'105. 'Lease' defined :-- A lease of immovable property is a transfer of a right to enjoy such property, made for a certain time, express or implied, or in perpetuity, in consideration of a price paid or promised or of money, a share of crops, service or any other thing of value, to be rendered periodically or on specified occasions to the transferor by the transferee, who accepts the transfer on such terms.'
'106. Duration of certain leases in absence of written contract or local usage :-- In the absence of a contract or local law or usage to the contrary, a lease of immovable property for agricultural or manufacturing purposes shall be deemed to be a lease from year to year, terminable on the part of either lessor or lessee, by six months' notice expiring with the end of a year of the tenancy; and a lease of immovable property for any other purpose shall be deemed to be a lease from month to month, terminable, on the part of eitherlessor or lessee, by fifteen days' notice expiring with the end of a month of the tenancy.'
'107. Leases how made:-- A lease of immovable property from year to year, or for any term exceeding one year or reserving a yearly rent, can be made only by a registered instrument,
All other leases of immovable properly may be made either by a registered instrument or by agreement accompanied by delivery of possession.
Where a lease of immovable property if made by a registered instrument, such instrument or, where there are more instruments than one, each such instrument shall be executed by both the lessor and the lessee :
Provided that the 'State Government'' may from time to time, by notification in the Official Gazette, direct that lease of immovable property, other than leases from, year to year, or for any term exceeding one year, or reserving a yearly rent, or any class of such lease, may be made by unregistered instrument or oral agreement without delivery of possession.'
Section 105 contemplates the prior existence of an agreement for creation of a lease. So does every other transaction resulting in a transfer of property by the act of parties inter vivos, but it is not necessary in every case to enforce the agreement after the transfer is complete. Once an agreement results in a transfer of property, the transfer itself creates certain rights and obligations which are enforceable as such. In the case of certain transfers, as for example a sale or an exchange of property almost the entire agreement between the parties which precedes the sale or exchange is given effect to or wholly executed, when the sale takes place on payment of price and possession over the property sold is simultaneously delivered to the purchaser. In the case of a lease reserving a rent, the payment of rent is generally periodical and it may be said in a sense that a person enforces a contract of lease when he enforces payment of rent that was agreed upon before the lease was created. But even as once a lease comes into being in pursuance of the agreement between the parties, to enforce payment of rent reserved in the lease is enforcement of the obligation of the lessee to pay rent, which the law imposes upon him underSection 108(1) of the T. P. Act. It is not at case of a bare contract, Section 106 of the T. P. Act provides that 'in the absence of a contract ..... to the contrary alease of immovable property for.....manufacturing purposes shall be deemed to be a lease from year to year ..... for any other purpose.....from month to month.'' It plainly means that in a case where the contract between the parties does not make a provision whether the lease is from year to year or from month to month, it shall be deemed to be a lease from year to year, in case it is granted for manufacturing purpose and from month to month in case it is granted for any other purpose. Does it also include a case where there is a complete absence of any contract between the parties relating to the lease in question Now, if a lease could not be brought about without the existence of a prior contract in the sense of an agreement enforceable at law, there could be no lease without a contract, and a complete absence of a contract between the parlies would be ruled out by the existence of the lease. The question which arises in the context of the present case rather is whether Section 106 of the T. P. Act can take the place of a valid and enforceable agreement of lease between the parties and create a lease between them, if, in spite of the absence of a contract between them, the owner of the property lets the other occupy it and accepts rent from him. Before answering the question, it is necessary to refer to Section 107 which says that a lease of immovable property from year to year or for any term exceeding one year or reserving a yearly rent, car be made only bv a registered instrument, that all other leases of immovable property may be made either by a registered instrument or by oral agreement accompanied by delivery of possession; and that in case a lease is made by a registered instrument 'such instrument shall be executed by both the lessor and the lessee'. A lease of immovable property from year to year cannot, therefore, be made except by a registered instrument. It would, therefore, not be possible to read Section 106 as a provision under which a lease from year to year could be deemed to come into existence in the absence of a registered instrument signed by the lessor and the lessee both. Conformably with thatview it should not be possible to read Section 106 to create a lease from month to month in case the requirement of Section 107, if any, for the creation of a lease from month to month is not satisfied. That requirement is contained in the second paragraph of Section 107 which says that all other leases of immovable property may be made either by a registered instrument or by oral agreement accompanied by delivery of possession. It is in this context that when a lease from year to year or for a term exceeding one year or reserving a yearly rent fails to come in to being on account of the absence of a registered instrument duly executed by the lessor and lessee, and yet the owner delivers possession to the purported lessee and accepts rent from him. It is sometimes regarded to be a lease from month to month rather than a licence simpliciter. However, in case the purported lessee is the government no oral agreement enforceable at law can be made with the Government and, therefore, it appears that leases of immovable property for any period whatsoever in favour of the Government can be made only by registered instrument. This inference is reinforced by the provisions of Article 299 of the Constitution and seems to be based on good reasons of public policy for a lease does not merely confer a benefit, it imposes obligations also, particularly the obligation to pay rent. For example, an officer of the Government, may be in all good faith, were to hire a building for his office in a hurry on terms which may be neither prudent nor acceptable to the authority competent to contract on behalf of the Government and enter into possession and even pay rent of a month or two from out of the funds at his disposal, it would be impolitic to saddle the government with the liability for payment of the rent unless his action is ratified by the Government by the execution of a proper lease in conformity with the provisions of Article 299 of the Constitution, and if that were necessary, the insistence on registration would not be a long step in applying Section 107 of the T. P. Act for the creation of a lease, for, its terms show that wherever a lease is created by an instrument in writing, the instrument must be registered.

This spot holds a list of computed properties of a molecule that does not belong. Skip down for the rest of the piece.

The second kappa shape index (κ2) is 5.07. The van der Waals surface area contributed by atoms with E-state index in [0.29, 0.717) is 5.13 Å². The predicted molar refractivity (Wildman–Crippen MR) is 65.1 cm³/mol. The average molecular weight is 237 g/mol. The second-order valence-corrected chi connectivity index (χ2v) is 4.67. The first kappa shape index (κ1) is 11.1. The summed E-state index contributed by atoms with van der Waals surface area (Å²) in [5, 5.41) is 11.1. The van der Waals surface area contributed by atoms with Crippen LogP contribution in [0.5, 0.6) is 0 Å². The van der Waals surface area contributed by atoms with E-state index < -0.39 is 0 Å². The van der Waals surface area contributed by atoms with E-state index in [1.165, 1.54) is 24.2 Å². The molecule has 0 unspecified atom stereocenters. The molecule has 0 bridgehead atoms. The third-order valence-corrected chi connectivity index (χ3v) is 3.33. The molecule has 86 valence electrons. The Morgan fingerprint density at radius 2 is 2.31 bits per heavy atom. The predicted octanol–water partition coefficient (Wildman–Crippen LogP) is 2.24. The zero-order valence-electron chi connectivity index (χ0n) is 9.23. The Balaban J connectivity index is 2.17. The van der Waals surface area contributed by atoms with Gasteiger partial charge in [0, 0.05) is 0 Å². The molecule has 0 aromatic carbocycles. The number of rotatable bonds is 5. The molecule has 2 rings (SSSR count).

13. A Full Bench decision of the Patna High Court in Bastacolla Colliery Co. Ltd. v. Bandhu Beldar (AIR 1960 Pah 344) was cited before me. It was held in that case that the duration of a tenancy which comes into existence by payment and acceptance of rent after delivery of possession under a void lease is determinable on the basis of the provisions of Section 106 of the T. P. Act. That was not a case of a purported lease in favour of the government and for the reasons indicated above it does not seem possible to say that any lease for any period or of any nature whatsoever could be created in favour of the Government except by a registered instrument duly signed both by the lessor and the lessee and as far as the Government is concerned, signed and executed on its behalf in the manner prescribed by Article 299 of the Constitution.
14. In the result it must be held that the conclusion arrived at by the two courts below that the relationship of landlord and tenant or lessor and lessee did not exist between the parties in this case was correct. Since the possession of the Government through its officers was permissive the position of the appellant-State in the premises in suit was that of a licensee and it was liable to restore possession to the plaintiff in the suit and to pay the sum of Rs. 200/- per month as compensation until it does so.
15. The appeal fails and is dismissed with costs.